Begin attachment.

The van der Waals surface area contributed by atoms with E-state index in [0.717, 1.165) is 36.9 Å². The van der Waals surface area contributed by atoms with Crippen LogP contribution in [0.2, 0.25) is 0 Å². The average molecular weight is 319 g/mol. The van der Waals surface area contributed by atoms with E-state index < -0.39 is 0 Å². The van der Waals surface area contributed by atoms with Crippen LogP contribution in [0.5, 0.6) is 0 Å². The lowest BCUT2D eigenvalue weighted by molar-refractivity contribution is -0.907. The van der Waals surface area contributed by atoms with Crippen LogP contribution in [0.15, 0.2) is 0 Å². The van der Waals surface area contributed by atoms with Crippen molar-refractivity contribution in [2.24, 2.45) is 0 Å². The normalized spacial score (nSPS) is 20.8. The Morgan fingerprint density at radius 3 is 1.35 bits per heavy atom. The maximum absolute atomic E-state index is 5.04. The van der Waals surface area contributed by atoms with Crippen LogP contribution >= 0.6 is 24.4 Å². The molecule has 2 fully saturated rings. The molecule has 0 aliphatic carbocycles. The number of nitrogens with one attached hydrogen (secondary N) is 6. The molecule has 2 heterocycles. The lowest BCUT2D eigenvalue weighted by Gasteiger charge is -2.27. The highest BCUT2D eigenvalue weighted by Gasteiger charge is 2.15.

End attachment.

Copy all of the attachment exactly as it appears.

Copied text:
The van der Waals surface area contributed by atoms with E-state index in [0.717, 1.165) is 36.9 Å². The van der Waals surface area contributed by atoms with Crippen LogP contribution in [0.2, 0.25) is 0 Å². The average molecular weight is 319 g/mol. The van der Waals surface area contributed by atoms with E-state index < -0.39 is 0 Å². The van der Waals surface area contributed by atoms with Crippen LogP contribution in [0.5, 0.6) is 0 Å². The lowest BCUT2D eigenvalue weighted by molar-refractivity contribution is -0.907. The van der Waals surface area contributed by atoms with Crippen LogP contribution in [0.15, 0.2) is 0 Å². The van der Waals surface area contributed by atoms with Crippen molar-refractivity contribution in [2.24, 2.45) is 0 Å². The normalized spacial score (nSPS) is 20.8. The Morgan fingerprint density at radius 3 is 1.35 bits per heavy atom. The maximum absolute atomic E-state index is 5.04. The van der Waals surface area contributed by atoms with Crippen LogP contribution >= 0.6 is 24.4 Å². The molecule has 2 fully saturated rings. The molecule has 0 aliphatic carbocycles. The number of nitrogens with one attached hydrogen (secondary N) is 6. The molecule has 2 heterocycles. The lowest BCUT2D eigenvalue weighted by Gasteiger charge is -2.27. The highest BCUT2D eigenvalue weighted by Gasteiger charge is 2.15.